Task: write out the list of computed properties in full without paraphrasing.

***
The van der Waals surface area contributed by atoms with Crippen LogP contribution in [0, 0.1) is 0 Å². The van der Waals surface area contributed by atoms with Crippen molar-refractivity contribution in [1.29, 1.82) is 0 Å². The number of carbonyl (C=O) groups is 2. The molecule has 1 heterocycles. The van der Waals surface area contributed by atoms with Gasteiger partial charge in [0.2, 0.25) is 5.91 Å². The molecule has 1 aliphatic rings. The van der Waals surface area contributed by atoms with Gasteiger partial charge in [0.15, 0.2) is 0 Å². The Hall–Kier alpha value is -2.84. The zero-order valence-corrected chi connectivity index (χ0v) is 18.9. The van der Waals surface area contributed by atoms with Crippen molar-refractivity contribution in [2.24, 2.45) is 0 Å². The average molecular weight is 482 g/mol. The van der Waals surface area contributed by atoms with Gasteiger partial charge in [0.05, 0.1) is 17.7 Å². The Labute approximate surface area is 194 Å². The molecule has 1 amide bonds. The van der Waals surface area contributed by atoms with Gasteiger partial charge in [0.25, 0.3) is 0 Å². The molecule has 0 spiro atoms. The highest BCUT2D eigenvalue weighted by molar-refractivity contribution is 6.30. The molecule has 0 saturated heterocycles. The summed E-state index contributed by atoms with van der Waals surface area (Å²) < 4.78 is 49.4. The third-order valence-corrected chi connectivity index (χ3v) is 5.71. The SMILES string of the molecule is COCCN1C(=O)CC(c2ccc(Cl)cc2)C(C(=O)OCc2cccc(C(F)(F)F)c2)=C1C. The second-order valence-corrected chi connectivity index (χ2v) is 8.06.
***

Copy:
The van der Waals surface area contributed by atoms with Crippen LogP contribution in [0, 0.1) is 0 Å². The van der Waals surface area contributed by atoms with Crippen molar-refractivity contribution in [1.29, 1.82) is 0 Å². The number of carbonyl (C=O) groups is 2. The molecule has 1 heterocycles. The van der Waals surface area contributed by atoms with Gasteiger partial charge in [0.2, 0.25) is 5.91 Å². The molecule has 1 aliphatic rings. The van der Waals surface area contributed by atoms with Gasteiger partial charge in [0.15, 0.2) is 0 Å². The Hall–Kier alpha value is -2.84. The zero-order valence-corrected chi connectivity index (χ0v) is 18.9. The van der Waals surface area contributed by atoms with Crippen molar-refractivity contribution in [2.24, 2.45) is 0 Å². The average molecular weight is 482 g/mol. The van der Waals surface area contributed by atoms with Gasteiger partial charge in [0.05, 0.1) is 17.7 Å². The Labute approximate surface area is 194 Å². The molecule has 1 amide bonds. The van der Waals surface area contributed by atoms with Gasteiger partial charge in [0.25, 0.3) is 0 Å². The molecule has 0 spiro atoms. The highest BCUT2D eigenvalue weighted by molar-refractivity contribution is 6.30. The molecule has 0 saturated heterocycles. The summed E-state index contributed by atoms with van der Waals surface area (Å²) < 4.78 is 49.4. The third-order valence-corrected chi connectivity index (χ3v) is 5.71. The SMILES string of the molecule is COCCN1C(=O)CC(c2ccc(Cl)cc2)C(C(=O)OCc2cccc(C(F)(F)F)c2)=C1C. The second-order valence-corrected chi connectivity index (χ2v) is 8.06.